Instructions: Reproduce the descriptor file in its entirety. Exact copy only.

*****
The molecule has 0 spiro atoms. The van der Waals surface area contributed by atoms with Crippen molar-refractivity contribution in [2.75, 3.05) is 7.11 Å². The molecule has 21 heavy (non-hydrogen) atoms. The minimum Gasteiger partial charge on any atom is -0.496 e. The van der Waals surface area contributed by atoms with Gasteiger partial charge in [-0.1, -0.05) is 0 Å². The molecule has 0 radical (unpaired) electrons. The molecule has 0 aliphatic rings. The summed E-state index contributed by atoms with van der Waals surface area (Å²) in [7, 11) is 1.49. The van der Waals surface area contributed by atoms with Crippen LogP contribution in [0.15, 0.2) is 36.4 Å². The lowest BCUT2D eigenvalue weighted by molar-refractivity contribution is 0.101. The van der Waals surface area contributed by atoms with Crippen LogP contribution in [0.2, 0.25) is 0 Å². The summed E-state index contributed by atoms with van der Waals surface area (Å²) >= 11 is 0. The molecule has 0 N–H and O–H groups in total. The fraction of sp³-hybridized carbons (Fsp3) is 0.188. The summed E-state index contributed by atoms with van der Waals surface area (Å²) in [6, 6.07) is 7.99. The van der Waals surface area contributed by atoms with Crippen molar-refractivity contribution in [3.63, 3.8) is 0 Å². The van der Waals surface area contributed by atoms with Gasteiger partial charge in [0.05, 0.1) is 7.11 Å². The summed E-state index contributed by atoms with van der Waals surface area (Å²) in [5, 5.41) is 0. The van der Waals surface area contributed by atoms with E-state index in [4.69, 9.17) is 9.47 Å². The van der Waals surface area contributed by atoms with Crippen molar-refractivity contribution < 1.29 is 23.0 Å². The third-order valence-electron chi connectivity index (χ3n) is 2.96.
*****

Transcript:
The molecule has 0 spiro atoms. The van der Waals surface area contributed by atoms with Crippen molar-refractivity contribution in [2.75, 3.05) is 7.11 Å². The molecule has 21 heavy (non-hydrogen) atoms. The minimum Gasteiger partial charge on any atom is -0.496 e. The van der Waals surface area contributed by atoms with Gasteiger partial charge in [-0.1, -0.05) is 0 Å². The molecule has 0 radical (unpaired) electrons. The molecule has 0 aliphatic rings. The summed E-state index contributed by atoms with van der Waals surface area (Å²) in [7, 11) is 1.49. The van der Waals surface area contributed by atoms with Crippen LogP contribution in [0.15, 0.2) is 36.4 Å². The lowest BCUT2D eigenvalue weighted by molar-refractivity contribution is 0.101. The van der Waals surface area contributed by atoms with Crippen LogP contribution in [0.2, 0.25) is 0 Å². The summed E-state index contributed by atoms with van der Waals surface area (Å²) >= 11 is 0. The molecule has 0 N–H and O–H groups in total. The fraction of sp³-hybridized carbons (Fsp3) is 0.188. The summed E-state index contributed by atoms with van der Waals surface area (Å²) in [6, 6.07) is 7.99. The van der Waals surface area contributed by atoms with Crippen molar-refractivity contribution in [3.63, 3.8) is 0 Å². The van der Waals surface area contributed by atoms with Gasteiger partial charge in [0.05, 0.1) is 7.11 Å². The summed E-state index contributed by atoms with van der Waals surface area (Å²) in [5, 5.41) is 0. The van der Waals surface area contributed by atoms with E-state index in [4.69, 9.17) is 9.47 Å². The van der Waals surface area contributed by atoms with Crippen molar-refractivity contribution < 1.29 is 23.0 Å². The third-order valence-electron chi connectivity index (χ3n) is 2.96.